Unlike many other returning series this fall, CBS' Hawaii Five-0 chooses to pick up exactly where its last season left off, rather than jump a bit in the future and have the audience play catch up. Fans will be slammed back into the heart of the action, and the line of fire, when the fourth season premiere "Aloha ke kahi I ke kahi (We Need Each Other)" begins with McGarrett (Alex O'Loughlin) still staring down Wo Fat (Mark Dacascos), who is the target of a lot of predatory gunfire. While many fans might want McGarrett to step out of the way, he still wants answers, and that drive motivates every decision he makes in this season premiere.
McGarrett and Wo Fat in maximum security is really just the tip of the iceberg for "Aloha ke kahi I ke kahi (We Need Each Other)", though. This fourth season really kicks off with one of the most interesting hostage situations we've seen in awhile. Gunmen storm Five-0 headquarters not only looking for their brother in arms who is being interrogated but also for some information on the team's super computer. SWAT, including new leader (Chi McBride) gather outside and assess the situation. But then things take a turn for the so quick-moving and convoluted you don't even have time to try to keep up but rather just have to sit back and get dragged along. This fourth season premiere packs so much story into such a short amount of time, it's slightly implausible that all of the events actually could occur, especially back-to-back. McGarrett must be running on pure adrenaline to even make the moves he does, and even he seems to be flying by the seat of his pants at times. O'Loughlin taps into a slightly more vulnerable side of McGarrett simply because there is such an unknown factor involved. He knows he has to bring down the bad guys at all costs, as usual, but he doesn't really know the full extent of who they are, what they want, or of what they're capable. And for a brief moment that even seems to scare him. But it's admirable that a series this deep in hasn't gotten lazy and picked only one of these elements for the episode. Instead, Hawaii Five-0 is firing on all cylinders, and even when it seems like the story is spinning out of control (much like the helicopter McGarrett is forced to crash land in this episode), it proves, again just like McGarrett himself, it has had a plan all along. Nothing is lost in this insane shuffle, and even the most seemingly "out there" moments of the episode connect by the end.
What's fascinating about "Aloha ke kahi I ke kahi (We Need Each Other)" is that for much of the episode the 5-0 team is severely separated, at any given moment a different one of them is in some kind of danger with the others not always even fully aware of the situation. They are pulled apart literally and physically-- especially with Kono (Grace Park) en route to a secret location to begin a new life with Adam (Ian Anthony Dale). This should allow the audience to see each individual team member shine, to remind everyone of what they're bringing to this team that's so valuable. But with such wildcard bad guys of the week (including special guest star Henry Ian Cusick), the moves they make when they don't have immediate back-up at hand may surprise, and in some cases, actually disappoint you. But it all serves to make you appreciate the group that much more during the rare moment they are all together after McGarrett has saved the day once again. Their jocular nature and easy demeanor proves that no matter what they're facing down, they feel safest and most comfortable when surrounded by each other. Let's hope future episodes of the season let them work together as usual because that is when they are at their best.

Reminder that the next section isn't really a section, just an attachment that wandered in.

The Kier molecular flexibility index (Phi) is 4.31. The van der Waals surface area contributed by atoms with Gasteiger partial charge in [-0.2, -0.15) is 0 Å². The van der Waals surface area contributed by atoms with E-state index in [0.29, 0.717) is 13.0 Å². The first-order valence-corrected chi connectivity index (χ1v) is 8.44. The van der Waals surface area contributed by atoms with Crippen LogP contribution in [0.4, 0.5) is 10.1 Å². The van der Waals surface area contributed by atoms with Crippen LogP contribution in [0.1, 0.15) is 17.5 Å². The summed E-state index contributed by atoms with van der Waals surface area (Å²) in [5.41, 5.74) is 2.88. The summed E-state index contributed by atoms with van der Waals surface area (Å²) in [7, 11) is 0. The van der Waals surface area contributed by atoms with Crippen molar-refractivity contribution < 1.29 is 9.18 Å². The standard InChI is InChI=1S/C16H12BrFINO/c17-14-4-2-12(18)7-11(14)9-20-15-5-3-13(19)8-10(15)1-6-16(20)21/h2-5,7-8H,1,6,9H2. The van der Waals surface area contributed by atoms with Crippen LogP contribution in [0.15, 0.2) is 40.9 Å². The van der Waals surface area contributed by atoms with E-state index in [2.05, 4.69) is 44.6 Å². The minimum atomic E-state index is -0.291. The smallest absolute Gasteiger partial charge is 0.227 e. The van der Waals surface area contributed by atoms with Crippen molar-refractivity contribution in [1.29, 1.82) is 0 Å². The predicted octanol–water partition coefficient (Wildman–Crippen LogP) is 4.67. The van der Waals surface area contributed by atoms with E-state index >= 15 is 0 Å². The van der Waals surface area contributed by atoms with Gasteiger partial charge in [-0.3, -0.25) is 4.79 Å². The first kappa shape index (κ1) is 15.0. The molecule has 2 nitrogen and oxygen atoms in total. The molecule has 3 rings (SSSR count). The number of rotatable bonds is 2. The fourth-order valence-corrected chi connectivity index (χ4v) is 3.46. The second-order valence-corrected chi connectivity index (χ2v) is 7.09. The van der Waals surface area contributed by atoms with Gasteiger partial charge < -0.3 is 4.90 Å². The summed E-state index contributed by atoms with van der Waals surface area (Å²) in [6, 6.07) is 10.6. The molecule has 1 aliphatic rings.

This fourth season premiere stays true to the format of Hawaii Five-0 in that the hostage takers are "bad guys of the week" who get wrapped up by episode's end. But that is not to say that their actions don't have ramifications to come in future episodes, let alone a season-long arc. Wo Fat was just one piece of their puzzle, but they have ties to others we have seen Five-0 fight before and will see attempt to take down, once and for all, again. Most interestingly, though, McGarrett finally makes a move on getting real answers about Wo Fat-- deeper ones than just why his mother went to visit him. He is finally ready and willing to ask the overarching question of how they're connected at all, which should then explain all of her behavior toward him. Whether McGarrett is really ready for that answer may be another story, but it's nice to see the show finally go there since a good chunk of its audience has already made certain assumptions. It's always more fun for an audience to play catch-up to what the characters know, learning through the story, rather than sitting around waiting for the story and the characters to deliver on something that is easily deduced but not yet official canon.
Hawaii Five-0 returns to CBS on September 27 2013 at 9 p.m.
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